Asia and the U.S.: Trump’s First 100 Days
In his inaugural address, President Donald Trump declared “America First,” reinforcing the belief that he would follow through on his campaign rhetoric — confrontation with China, but also what appeared to be a wavering of support for long-standing commitments to Japan and South Korea. Elsewhere in Asia, the speech appeared to be a confirmation that U.S. policy towards Asia would no longer be business as usual ... or so it seemed.
Since the inauguration, President Trump has reversed his position on the “One China policy” — having previously regarded the position as “negotiable,” and the U.S. alliances with Japan and South Korea have been reaffirmed following President Trump’s meeting with Japan’s Prime Minister Shinzo Abe, Secretary of Defense James Mattis’ trip to both Japan and South Korea, and Secretary of State Rex Tillerson’s meetings with his counterparts from both Japan and South Korea on the sidelines of the G20 meeting in Germany. President Trump’s Asia policy appears to be moderating over time, but on almost every front, questions remain as to how the U.S. will proceed in Asia under his leadership.
Join us as Ian Bremmer, Vali Nasr, and the Hon. Kevin Rudd review President Trump’s early moves in Asia in the first 100 days of his presidency, outstanding issues he will have to consider, and the challenges on the horizon.
Ian Bremmer is president and founder of Eurasia Group, and Harold J. Newman distinguished fellow in geopolitics at the Asia Society Policy Institute. He has published nine books, including the national bestsellers Every Nation for Itself: Winners and Losers in a G-Zero World, The End of the Free Market: Who Wins the War Between States and Corporations?, and his latest: Superpower: Three Choices for America's Role in the World. He serves on the President's Council of the Near East Foundation, the Leadership Council for Concordia, and the board of trustees of Intelligence Squared.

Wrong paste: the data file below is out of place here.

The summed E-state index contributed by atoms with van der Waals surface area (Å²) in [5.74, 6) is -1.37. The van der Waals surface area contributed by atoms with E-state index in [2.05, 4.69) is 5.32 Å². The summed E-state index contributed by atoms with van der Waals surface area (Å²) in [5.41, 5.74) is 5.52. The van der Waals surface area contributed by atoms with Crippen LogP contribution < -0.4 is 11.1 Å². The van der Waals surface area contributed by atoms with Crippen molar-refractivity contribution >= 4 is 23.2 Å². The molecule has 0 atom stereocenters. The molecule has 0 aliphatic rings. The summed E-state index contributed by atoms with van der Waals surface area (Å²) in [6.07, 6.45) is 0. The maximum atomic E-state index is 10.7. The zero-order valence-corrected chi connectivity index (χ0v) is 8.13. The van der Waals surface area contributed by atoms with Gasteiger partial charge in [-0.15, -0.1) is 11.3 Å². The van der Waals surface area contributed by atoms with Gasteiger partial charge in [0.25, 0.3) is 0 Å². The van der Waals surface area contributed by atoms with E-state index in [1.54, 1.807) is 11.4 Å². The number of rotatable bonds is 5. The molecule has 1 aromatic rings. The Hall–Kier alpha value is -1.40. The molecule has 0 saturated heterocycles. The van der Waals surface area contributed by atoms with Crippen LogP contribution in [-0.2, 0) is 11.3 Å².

Vali Nasr is Dean of the Johns Hopkins University's School of Advanced International Studies. He is the author of The Dispensable Nation: American Foreign Policy in Retreat, Forces of Fortune: The Rise of the New Muslim Middle Class and What It Will Mean for Our World, and The Shia Revival: How Conflicts within Islam Will Shape the Future. From 2009 to 2011, he was special adviser to the president's Special Representative for Afghanistan and Pakistan. He is currently a member of the U.S. Department of State's Foreign Affairs Policy Board and is a life member of the Council on Foreign Relations.
The Hon. Kevin Rudd is president of the Asia Society Policy Institute. He served as Australia’s 26th prime minister and as foreign minister. Mr. Rudd recently led a review of the U.N. system as chair of the Independent Commission on Multilateralism. He is a distinguished fellow at Chatham House in London, a distinguished statesman with the Center for Strategic and International Studies in Washington, and a distinguished fellow at the Paulson Institute in Chicago. He is proficient in Mandarin Chinese, serves as a visiting professor at Tsinghua University in Beijing, and co-chairs the World Economic Forum's China Global Affairs Council.
This program made possible through the generous support of Delta Air Lines.